When using Live Reload however, you don't want the server to stop. Rather, it's much better to let the server fail and display an error message, which you can then use to fix the problem in an external editor.
This allows for the quick run, fail, edit, run, fail edit, run cycle - known as the 'inner loop' that gives you high productivity. The idea is to fail fast, fix fast - and Live Reload picks up the change immediately to refresh the active page - by the time you look at the page it's probably already up and running with the update.
Most code failures are typos or simple logic errors that are easy to discern from an error message and pointer in the code so this non-debug, Live Reload cycle is very fast for fixing basic errors.
If you run into a thorny problem that you can't discern just from error messages and looking at code, you can turn the server back into Debug mode. You can then again fail on failure and continue to step through the code and use the debugger as you would n the past.
The FoxPro code is problematic for editing FoxPro code, in that it locks the files while the editor is open. FoxPro in turn won't compile a PRG file if it's locked, so any code change requires that the file gets closed. Also using the FoxPro editor usually means stopping the Web Connection server - which with Live Reload is not something you want to do.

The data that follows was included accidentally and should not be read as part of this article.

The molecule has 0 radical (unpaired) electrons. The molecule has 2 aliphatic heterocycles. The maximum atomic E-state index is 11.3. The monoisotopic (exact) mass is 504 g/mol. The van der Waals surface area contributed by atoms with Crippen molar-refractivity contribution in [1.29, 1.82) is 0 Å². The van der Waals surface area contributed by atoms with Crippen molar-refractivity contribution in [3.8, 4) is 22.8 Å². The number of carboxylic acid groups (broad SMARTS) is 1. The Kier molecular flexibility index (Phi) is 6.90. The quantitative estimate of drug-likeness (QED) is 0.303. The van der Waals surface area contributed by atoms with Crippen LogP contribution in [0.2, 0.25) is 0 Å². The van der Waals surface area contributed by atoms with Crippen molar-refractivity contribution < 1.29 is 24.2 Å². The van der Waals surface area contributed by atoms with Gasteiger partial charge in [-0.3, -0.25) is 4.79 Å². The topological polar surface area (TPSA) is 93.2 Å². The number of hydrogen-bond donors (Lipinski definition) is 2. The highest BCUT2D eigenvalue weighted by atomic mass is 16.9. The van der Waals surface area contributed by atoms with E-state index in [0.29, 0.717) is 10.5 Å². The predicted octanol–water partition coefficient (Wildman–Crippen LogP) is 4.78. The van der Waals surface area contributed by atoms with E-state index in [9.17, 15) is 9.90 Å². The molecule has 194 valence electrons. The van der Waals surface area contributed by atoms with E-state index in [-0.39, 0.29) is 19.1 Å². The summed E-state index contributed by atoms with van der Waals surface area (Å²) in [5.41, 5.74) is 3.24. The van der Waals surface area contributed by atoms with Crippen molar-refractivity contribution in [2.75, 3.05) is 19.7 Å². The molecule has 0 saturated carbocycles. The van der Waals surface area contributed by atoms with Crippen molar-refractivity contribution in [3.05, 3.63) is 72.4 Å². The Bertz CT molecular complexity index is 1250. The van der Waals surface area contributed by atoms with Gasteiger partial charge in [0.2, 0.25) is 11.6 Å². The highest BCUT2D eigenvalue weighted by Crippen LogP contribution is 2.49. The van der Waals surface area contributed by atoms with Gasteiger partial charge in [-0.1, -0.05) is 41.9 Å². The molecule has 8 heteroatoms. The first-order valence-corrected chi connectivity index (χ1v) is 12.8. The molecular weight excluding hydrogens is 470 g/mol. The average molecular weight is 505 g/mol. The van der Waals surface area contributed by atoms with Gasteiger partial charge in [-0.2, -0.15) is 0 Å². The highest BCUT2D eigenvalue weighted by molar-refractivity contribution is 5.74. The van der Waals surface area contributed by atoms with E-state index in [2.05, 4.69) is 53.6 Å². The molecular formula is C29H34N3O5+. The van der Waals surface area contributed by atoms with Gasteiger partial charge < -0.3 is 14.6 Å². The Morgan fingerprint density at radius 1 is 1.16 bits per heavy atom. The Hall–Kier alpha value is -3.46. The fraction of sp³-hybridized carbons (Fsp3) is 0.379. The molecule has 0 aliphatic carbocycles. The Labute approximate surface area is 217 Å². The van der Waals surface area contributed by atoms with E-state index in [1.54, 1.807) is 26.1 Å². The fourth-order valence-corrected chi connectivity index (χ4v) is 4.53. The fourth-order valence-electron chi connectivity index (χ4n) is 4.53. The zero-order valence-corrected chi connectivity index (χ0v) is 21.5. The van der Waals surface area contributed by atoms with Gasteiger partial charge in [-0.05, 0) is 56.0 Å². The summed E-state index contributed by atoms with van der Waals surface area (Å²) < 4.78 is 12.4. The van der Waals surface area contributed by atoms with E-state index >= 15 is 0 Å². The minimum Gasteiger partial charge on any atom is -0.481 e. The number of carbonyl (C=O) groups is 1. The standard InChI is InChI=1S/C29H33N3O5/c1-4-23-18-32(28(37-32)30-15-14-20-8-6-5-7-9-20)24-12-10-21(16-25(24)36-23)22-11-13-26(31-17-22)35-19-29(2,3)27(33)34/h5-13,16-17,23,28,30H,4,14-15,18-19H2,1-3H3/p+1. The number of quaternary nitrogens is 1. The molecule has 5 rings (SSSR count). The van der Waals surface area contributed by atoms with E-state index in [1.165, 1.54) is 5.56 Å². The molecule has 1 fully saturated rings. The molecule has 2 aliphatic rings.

I can recommend using Visual Studio Code with the FoxPro language addin which allows you to edit text with syntax coloring, save and leave the document open in the editor. If you need to make another change the editor is already open at the correct cursor position, and ready for the next edit.
The server form includes an Edit button on the main form, which when clicked opens up an editor of your choice in the project directory.
By default this button is configured to use Visual Studio Code - if that's installed on your machine the Edit button just works.
But Visual Studio Code is optional. If you want to use another editor you can do that too. Ideally you'll want an editor that can open a folder, so as above you can open the entire project folder that holds both the FoxPro code and the Web code.